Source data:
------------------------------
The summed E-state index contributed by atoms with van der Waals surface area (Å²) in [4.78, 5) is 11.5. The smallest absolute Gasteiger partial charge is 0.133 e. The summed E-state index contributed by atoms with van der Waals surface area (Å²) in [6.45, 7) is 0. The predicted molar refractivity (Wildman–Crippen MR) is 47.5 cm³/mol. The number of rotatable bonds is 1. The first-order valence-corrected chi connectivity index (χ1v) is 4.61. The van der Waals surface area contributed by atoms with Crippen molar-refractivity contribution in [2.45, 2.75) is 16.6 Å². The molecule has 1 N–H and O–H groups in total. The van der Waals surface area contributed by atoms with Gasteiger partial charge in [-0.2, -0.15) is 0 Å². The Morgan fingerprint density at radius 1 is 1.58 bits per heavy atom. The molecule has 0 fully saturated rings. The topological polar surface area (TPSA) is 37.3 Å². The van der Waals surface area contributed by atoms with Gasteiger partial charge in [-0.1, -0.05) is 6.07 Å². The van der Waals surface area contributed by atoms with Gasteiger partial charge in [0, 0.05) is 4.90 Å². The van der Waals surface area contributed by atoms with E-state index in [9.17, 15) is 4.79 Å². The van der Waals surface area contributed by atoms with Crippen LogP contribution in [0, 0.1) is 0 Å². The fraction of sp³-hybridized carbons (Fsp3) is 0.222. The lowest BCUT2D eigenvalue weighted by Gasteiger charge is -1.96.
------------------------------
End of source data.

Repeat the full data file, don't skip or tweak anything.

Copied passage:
The summed E-state index contributed by atoms with van der Waals surface area (Å²) in [4.78, 5) is 11.5. The smallest absolute Gasteiger partial charge is 0.133 e. The summed E-state index contributed by atoms with van der Waals surface area (Å²) in [6.45, 7) is 0. The predicted molar refractivity (Wildman–Crippen MR) is 47.5 cm³/mol. The number of rotatable bonds is 1. The first-order valence-corrected chi connectivity index (χ1v) is 4.61. The van der Waals surface area contributed by atoms with Crippen molar-refractivity contribution in [2.45, 2.75) is 16.6 Å². The molecule has 1 N–H and O–H groups in total. The van der Waals surface area contributed by atoms with Gasteiger partial charge in [-0.2, -0.15) is 0 Å². The Morgan fingerprint density at radius 1 is 1.58 bits per heavy atom. The molecule has 0 fully saturated rings. The topological polar surface area (TPSA) is 37.3 Å². The van der Waals surface area contributed by atoms with Gasteiger partial charge in [-0.1, -0.05) is 6.07 Å². The van der Waals surface area contributed by atoms with Gasteiger partial charge in [0, 0.05) is 4.90 Å². The van der Waals surface area contributed by atoms with E-state index in [9.17, 15) is 4.79 Å². The van der Waals surface area contributed by atoms with Crippen LogP contribution in [0, 0.1) is 0 Å². The fraction of sp³-hybridized carbons (Fsp3) is 0.222. The lowest BCUT2D eigenvalue weighted by Gasteiger charge is -1.96.